Community ownership of software is also in itself consonant with the missions of many nonprofit organizations, whose role is in strengthening community. By using tools that are owned by everyone, you know that you aren’t building your work in a way that depends on or benefits any one corporation or institution, but building your work in a way that benefits everyone.

This is a well written and well researched opus that will benefit the nonprofit community hugely in the years to come. Bravo!

Cross-posted to my personal blog – Civil Disobedient

Posted on May 28, 2007 in n2y2, nptech by Sarah DaviesComments Off

Went to the NetSquared reception this evening. What an incredible group of people! I personally talked to folks from Freecycle, Democracy Player, HELP, and YouthAssets. These are amazing people. Many of them have only recently gotten 501c3 status, and are pursuing these projects on their own time. I thought I was the only person in the world doing that, but I met several people tonight who have contributed endless dollars and hours to their causes just because they believe that the world needs to change! I’m not alone!

I am greatly looking forward to meeting more of you all in the next two days, and I really enjoyed talking to those of you whom I met. You are really committed, socially conscious, tech-savvy people who are trying very hard to improve lives.

When we first walked into the hotel, we saw a bunch of people with stickers on their laptops sitting in the lobby to get the free wifi, and Brian said, “I think we’ve found our tribe”. And how!

Posted on February 8, 2007 in microsoft, nonprofits, nptech, open source by Sarah DaviesComments Off

As TechSoup just announced that they will be offering Vista and Word 2007 to nonprofits for about $20 a license, I feel this is an appropriate time to talk about the moral implications of purchasing these products.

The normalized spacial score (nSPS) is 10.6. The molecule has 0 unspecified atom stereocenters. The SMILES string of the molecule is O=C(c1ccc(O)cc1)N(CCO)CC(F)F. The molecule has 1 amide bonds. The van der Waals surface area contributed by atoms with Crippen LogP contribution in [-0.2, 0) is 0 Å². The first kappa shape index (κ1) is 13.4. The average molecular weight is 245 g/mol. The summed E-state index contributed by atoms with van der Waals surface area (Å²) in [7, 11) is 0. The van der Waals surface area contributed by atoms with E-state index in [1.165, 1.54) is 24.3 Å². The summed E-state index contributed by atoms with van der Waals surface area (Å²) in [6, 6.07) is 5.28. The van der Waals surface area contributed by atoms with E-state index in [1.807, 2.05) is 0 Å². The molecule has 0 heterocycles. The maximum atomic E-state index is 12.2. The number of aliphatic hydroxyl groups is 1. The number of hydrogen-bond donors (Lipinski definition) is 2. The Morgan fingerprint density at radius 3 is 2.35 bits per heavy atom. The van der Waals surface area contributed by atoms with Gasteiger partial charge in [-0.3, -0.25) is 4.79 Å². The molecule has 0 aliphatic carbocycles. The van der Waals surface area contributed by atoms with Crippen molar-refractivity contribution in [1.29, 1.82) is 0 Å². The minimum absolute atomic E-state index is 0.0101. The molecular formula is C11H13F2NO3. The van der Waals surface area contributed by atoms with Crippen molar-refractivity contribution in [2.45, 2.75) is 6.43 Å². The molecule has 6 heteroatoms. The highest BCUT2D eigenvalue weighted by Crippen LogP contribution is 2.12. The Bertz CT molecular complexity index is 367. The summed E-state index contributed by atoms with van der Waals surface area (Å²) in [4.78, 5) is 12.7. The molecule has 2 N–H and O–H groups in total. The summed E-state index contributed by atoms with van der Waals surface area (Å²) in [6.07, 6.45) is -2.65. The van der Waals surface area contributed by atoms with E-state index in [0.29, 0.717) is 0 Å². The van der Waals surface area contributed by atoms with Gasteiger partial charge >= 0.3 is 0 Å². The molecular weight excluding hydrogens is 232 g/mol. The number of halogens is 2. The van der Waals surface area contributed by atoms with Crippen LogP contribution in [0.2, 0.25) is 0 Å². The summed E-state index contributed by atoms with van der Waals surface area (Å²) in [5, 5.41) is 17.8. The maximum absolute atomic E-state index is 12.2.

There are many reasons to discourage nonprofits from accepting donated software from Microsoft. Most nonprofits exist because they are trying to make the world a better place. Most nonprofit employees apply their own morals to their purchases. We buy recycled paper. We buy fair trade coffee. Software has moral implications behind it as well. Microsoft has refused to allow others to customize or edit their software. They have refused to share their knowledge with the rest of the community. They use monopolistic practices to discourage innovation. They routinely hire contract employees and require them to take periods of time off unpaid to avoid paying them benefits.

For these reasons, I strongly encourage you to examine Open Source options. Free software is not called free simply because it doesn’t cost anything. It is free because anyone can use it, build on it, customize it, change it, and share it. Thousands of volunteer developers have spent their time building these tools. The software is better and easier to use because it is built by software users for software users, not by contract employees without benefits designing for profit.

One of the tools available is Open Office at http://openoffice.org/. Another is Ubuntu at http://ubuntu.com/. Many people in the tech community help nonprofits out with these tools on a daily basis in tech forums. If you feel especially uncomfortable with them, and want someone to hold your hand all the way through, consider Red Hat at http://www.redhat.com; they charge for the service of implementing and customizing open source software built by volunteers. I’ve spoken to some open source developers, and they’ve told me that they do it because they want to help the world, and if you go to their forums they will answer your questions (and they won’t charge you $30/hour like Microsoft). Moreover, these tools are updated more often than proprietary software, and the updates are free of charge.

Doesn’t that sound better?